Competitors held out for nearly four hours waiting for wind to appear on Day 1 of the 28th Australian Women’s Keelboat Regatta being held on Port Phillip in Melbourne, but it was worth the wait when finally race officials from Royal Melbourne Yacht Squadron (RMYS) fired the start signal shortly before 2pm when a light breeze wafted in.

Nadine Huels from the host club skippered the Archambault 32, Remedy, to a win in Division 1 from Claire Heenan (NSW) at the helm of Jungle Juice, an Adams 10. A second Adams 10, Salamander III skippered by RMYS member Monica Jones, finished third. Less than three minutes separated the trio overall in the race that was shortened when the fleet was compromised by extremely light airs.

28th AWKR

28th AWKR

28th AWKR

Huels, a novice skipper and owner of Remedy, was very pleased with today’s outcome, especially taking into consideration the tricky conditions: “Five knots is an optimistic estimate for the top end, but we got off the start well in clear and tactically we stayed closer to the shore, where there was more wind,” she said.

“We were able to tack and hold our course. Going downwind, we stayed close inshore again and got a bit lucky with wind. We looked like we were in a hole, but we weren’t, we had pressure coming from behind. It was a tactically difficult race, but Aurulie Chabrol, who called tactics, did a really good job. She’s also been a mentor to the entire crew, who are all from RMYS.”

28th AWKR

Remedy was third around top mark, making all her gains downwind, downwind, again staying close inshore, to take the lead. However, Huels and the crew remain grounded. “We are just going to take one race at a time.”

With a dozen S80’s in Division 2, it was no surprise they dominated, taking out the top three places. The race was won by the Queensland crew on Recycled Reputation, skippered by Helen Warneke.

Jack Tar, steered by Deb Parker (Vic) finished second, while third went to the Cath Beaufort helmed Up ‘N Go from Victoria. Just over a minute separated the three over the line and on handicaps were applied, it was less than a minute, which shows good crew work from all. It will be a hard-fought for series.

Warneke said, “It came down to good crew work and good fleet racing. We had a very close race with Jack Tar, but we were literally only racing for clear air today – we didn’t want to get caught in the mix – and I think that’s why we won.”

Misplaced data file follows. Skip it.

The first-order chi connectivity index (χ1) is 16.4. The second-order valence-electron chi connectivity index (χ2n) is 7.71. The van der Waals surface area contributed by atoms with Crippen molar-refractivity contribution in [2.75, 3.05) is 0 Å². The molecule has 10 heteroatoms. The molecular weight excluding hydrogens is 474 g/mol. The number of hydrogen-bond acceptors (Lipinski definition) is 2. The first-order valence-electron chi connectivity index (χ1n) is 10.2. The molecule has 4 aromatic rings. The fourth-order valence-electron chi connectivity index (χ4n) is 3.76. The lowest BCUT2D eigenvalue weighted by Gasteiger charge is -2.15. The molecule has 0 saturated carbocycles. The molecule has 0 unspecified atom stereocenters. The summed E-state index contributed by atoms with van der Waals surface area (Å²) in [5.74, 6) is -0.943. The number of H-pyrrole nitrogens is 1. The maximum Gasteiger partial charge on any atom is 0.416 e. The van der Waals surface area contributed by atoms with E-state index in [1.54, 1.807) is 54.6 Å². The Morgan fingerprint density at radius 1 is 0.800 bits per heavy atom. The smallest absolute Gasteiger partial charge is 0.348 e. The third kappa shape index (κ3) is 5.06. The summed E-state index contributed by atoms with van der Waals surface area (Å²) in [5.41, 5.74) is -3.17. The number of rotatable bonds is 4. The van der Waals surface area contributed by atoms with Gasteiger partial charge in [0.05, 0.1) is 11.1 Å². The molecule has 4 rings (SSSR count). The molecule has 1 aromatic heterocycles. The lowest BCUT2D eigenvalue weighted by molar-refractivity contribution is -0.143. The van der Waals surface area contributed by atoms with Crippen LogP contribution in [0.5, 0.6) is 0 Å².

28th AWKR

It wasn’t as simple as it sounds either, as the breeze shifted 180 to 270 degrees throughout the race and only reached a top of 5 knots in between lighter breeze and glass outs. It meant everyone had to give it 100 percent concentration throughout.

“We didn’t have the best start,” Warneke admitted. “We got caught in dirty air, but tacked away as soon as we could for clear air, tacked back to cover the fleet and then just sailed for clear air.”

The Queenslander, who is at the helm of an S80 for the first time, skippered a J112 last year. “I saw how much fun the S80’s were having last year and we enjoyed the regatta so much, we decided to come back and sail the S80 this time,” Warneke explained.

“A big thanks to the Race Committee – they spent a lot of time trying to get it right for us. And thanks to the ‘Boat Buoys’ who have been on hand on each finger of the marina to help where they could and with any mechanical problems. We had a problem with our outboard and one of the guys was there with tools for us when we got back in. These are things that keep us coming back here,” she finished.

Although racing was due to start from 10am, the weather gods decided otherwise, with no sign of the forecast 12-14 knot north-westerly: “Gosh it is light here,” Allicia Rae, the event’s Sailing Co-ordinator said shortly after 1.00pm. “We haven’t got a race away yet.”

However, the ladies aboard the 27-strong fleet of mixed yachts found their own ways to while away the time, with lots of chatting, laughter and dancing aboard their vessels – assisted in their fun by a water show from a pod of dolphins.

28th AWKR

Racing resumes from 10am tomorrow, but the forecast is not looking any brighter than today’s, which has already put the race schedule behind by one race. The final day, the Queen’s Birthday holiday on Monday, is looking better, when officials may try to hold three races to compensate.

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